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Rural voters, 'in the trenches' on climate, leery of Biden

Rural voters, 'in the trenches' on climate, leery of Biden
Rural voters, 'in the trenches' on climate, leery of Biden

Rural voters less apt to say Washington in their corner

Dust flies as a farmer plows over a failed cotton field Oct. 4 in Halfway, Texas. Drought and extreme heat have severely damaged much of the cotton harvest in the United States, which produces roughly 35 percent of the world's crop. The impacts of climate change hit communities across the country, yet voters in rural areas are the least likely to feel Washington is in their corner on the issue. (AP Photo/Eric Gay)
A man makes the long walk Oct. 3 down the Folsom Lake boat ramp that is normally underwater in Folsom, Calif. The reservoir is filled to about 70 percent of its historical average. The impacts of climate change hit communities across the country, yet voters in rural areas are the least likely to feel Washington is in their corner on the issue. (AP Photo/Rich Pedroncelli)

Drought in California meant Raquel Krach, a rice farmer and graduate student in the Sacramento Valley, planted very little. Using groundwater, she and her husband planted 75 acres this year to maintain their markets. The rest of the 200 acres she typically sows remained empty due to an inadequate water supply.

The 53-year-old Democrat said it's clear to her that climate change is responsible. But she says that notion is a deeply divisive one.

"Our connections to our neighbors are pretty limited because our views are so different. Climate change is normally a topic we don't even broach because our views are so different," Krach said.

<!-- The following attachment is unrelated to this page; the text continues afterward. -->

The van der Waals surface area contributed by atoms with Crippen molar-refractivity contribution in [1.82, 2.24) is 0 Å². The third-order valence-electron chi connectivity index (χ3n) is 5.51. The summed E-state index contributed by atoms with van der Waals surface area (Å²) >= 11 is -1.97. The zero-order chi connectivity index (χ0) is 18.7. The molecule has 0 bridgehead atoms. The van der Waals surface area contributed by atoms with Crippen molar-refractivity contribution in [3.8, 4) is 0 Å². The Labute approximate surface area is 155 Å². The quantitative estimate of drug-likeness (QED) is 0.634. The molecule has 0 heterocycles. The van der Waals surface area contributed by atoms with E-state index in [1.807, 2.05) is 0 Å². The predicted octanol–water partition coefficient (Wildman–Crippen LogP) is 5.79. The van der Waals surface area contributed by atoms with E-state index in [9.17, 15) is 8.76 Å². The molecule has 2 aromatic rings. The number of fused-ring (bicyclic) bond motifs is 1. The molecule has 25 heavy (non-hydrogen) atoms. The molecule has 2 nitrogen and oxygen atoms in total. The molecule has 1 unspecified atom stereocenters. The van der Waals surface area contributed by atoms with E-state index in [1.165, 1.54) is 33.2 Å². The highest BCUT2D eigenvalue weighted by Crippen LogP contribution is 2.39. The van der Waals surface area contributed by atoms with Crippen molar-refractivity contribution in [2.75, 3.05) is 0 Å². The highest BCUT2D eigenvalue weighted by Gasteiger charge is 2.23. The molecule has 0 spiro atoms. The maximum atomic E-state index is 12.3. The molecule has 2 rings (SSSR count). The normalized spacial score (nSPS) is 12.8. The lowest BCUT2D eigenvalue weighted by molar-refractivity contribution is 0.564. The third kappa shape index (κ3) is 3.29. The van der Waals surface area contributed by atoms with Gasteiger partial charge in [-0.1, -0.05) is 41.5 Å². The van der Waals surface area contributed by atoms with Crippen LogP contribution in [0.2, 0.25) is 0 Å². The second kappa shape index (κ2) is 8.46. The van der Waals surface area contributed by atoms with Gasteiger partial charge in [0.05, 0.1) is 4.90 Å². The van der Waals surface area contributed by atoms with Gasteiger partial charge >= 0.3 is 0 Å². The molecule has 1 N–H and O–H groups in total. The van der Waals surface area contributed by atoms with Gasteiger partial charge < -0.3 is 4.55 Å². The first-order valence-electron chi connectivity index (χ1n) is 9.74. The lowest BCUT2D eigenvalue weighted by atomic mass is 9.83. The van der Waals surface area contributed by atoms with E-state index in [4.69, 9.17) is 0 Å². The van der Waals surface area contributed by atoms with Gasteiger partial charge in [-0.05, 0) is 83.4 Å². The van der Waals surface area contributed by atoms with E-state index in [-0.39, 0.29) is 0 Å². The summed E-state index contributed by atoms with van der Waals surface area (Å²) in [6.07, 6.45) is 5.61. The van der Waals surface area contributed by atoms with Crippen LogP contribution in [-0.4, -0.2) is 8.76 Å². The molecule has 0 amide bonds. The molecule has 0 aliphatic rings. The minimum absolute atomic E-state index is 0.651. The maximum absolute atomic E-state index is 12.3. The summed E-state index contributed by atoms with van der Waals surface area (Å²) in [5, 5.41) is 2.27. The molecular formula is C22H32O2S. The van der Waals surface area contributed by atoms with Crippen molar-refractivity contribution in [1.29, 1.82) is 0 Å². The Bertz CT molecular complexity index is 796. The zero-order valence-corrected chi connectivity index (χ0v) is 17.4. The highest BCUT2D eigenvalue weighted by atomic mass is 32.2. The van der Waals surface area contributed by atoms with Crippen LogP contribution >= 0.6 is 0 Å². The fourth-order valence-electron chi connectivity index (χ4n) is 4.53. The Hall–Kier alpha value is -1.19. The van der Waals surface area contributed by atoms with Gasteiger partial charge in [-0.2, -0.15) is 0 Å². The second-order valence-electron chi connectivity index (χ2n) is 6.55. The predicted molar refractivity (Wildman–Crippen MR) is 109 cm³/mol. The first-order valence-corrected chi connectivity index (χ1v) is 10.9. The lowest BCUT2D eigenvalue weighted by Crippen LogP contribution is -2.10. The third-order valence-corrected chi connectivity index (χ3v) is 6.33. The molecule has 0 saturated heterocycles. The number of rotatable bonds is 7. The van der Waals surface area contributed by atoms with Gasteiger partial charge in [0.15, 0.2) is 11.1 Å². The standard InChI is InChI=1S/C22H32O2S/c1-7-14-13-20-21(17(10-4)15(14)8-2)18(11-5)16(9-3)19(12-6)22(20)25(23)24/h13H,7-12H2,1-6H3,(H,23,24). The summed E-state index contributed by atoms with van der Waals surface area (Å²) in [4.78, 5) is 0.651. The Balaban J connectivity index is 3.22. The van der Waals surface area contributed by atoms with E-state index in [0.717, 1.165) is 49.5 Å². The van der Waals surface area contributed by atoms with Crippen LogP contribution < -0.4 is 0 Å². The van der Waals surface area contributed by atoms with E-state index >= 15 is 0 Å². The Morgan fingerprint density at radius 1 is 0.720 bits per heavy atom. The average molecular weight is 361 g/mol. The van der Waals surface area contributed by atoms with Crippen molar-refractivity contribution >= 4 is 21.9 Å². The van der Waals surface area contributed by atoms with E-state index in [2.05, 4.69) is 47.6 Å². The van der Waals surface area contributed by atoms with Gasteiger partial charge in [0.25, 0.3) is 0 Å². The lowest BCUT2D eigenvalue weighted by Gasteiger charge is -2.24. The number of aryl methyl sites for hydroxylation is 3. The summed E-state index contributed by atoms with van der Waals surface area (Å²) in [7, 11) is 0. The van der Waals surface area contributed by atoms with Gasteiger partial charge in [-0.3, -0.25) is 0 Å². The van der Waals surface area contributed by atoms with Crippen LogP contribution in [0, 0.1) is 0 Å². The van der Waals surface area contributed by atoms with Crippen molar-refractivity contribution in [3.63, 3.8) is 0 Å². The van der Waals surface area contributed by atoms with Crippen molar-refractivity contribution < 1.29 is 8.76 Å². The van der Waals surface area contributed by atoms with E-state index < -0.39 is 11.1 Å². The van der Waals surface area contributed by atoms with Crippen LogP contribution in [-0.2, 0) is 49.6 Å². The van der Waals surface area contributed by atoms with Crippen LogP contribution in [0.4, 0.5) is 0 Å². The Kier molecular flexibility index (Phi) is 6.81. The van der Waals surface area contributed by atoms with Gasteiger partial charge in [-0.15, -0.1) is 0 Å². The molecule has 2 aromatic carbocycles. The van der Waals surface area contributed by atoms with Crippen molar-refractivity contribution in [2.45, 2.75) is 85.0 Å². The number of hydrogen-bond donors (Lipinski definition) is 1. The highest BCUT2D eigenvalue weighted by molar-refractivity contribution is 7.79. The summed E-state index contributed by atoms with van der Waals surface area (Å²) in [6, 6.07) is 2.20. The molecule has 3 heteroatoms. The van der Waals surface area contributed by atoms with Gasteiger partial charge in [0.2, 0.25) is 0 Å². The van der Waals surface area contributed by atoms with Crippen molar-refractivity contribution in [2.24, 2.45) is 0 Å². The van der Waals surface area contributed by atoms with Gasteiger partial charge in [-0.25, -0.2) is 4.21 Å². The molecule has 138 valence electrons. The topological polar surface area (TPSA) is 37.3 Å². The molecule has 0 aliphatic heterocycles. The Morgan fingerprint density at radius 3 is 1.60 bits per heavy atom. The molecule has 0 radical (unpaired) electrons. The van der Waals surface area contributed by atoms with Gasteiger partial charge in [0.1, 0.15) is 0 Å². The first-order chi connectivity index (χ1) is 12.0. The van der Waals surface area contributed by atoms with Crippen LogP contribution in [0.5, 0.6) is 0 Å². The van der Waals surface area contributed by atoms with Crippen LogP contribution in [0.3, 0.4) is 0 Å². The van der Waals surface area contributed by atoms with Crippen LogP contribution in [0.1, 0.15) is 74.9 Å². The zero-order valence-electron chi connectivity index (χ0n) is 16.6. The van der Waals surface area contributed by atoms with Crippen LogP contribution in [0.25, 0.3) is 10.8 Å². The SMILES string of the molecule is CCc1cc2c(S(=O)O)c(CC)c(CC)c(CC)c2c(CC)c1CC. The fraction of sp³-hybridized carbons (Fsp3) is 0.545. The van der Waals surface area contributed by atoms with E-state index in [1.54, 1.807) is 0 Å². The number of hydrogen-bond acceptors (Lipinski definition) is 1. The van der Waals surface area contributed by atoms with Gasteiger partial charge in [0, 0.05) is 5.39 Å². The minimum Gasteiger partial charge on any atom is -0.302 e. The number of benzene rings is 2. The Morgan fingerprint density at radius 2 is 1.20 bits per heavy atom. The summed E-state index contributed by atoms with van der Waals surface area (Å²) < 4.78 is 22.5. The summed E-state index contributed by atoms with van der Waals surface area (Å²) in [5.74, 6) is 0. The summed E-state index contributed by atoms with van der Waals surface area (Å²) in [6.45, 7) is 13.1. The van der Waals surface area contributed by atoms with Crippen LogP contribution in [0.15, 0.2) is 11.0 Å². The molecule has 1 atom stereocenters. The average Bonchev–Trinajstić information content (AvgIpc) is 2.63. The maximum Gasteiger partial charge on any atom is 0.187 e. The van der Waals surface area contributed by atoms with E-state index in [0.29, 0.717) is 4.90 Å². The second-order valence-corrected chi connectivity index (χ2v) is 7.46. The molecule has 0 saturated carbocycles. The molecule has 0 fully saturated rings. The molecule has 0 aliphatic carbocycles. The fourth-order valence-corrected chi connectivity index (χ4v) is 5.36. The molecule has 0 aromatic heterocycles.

The impacts of climate change hit communities across the country, yet voters in rural communities are the least likely to feel Washington is in their corner. Rural Americans and experts suggest there's a disconnect between the way leaders talk about climate change and the way these communities experience it.

AP VoteCast, a sweeping survey of the 2022 midterm electorate, shows clear differences between urban and rural communities in voter sentiment on President Joe Biden 's handling of climate, and whether climate change is impacting their communities.

About half of voters nationwide approve of the president's handling of the issue, despite the passage of the Inflation Reduction Act this summer that meant historic investments aimed at reducing the emissions that cause climate change. While about 6 in 10 urban voters approve, the figure drops to about half for suburbanites and roughly 4 in 10 for rural voters.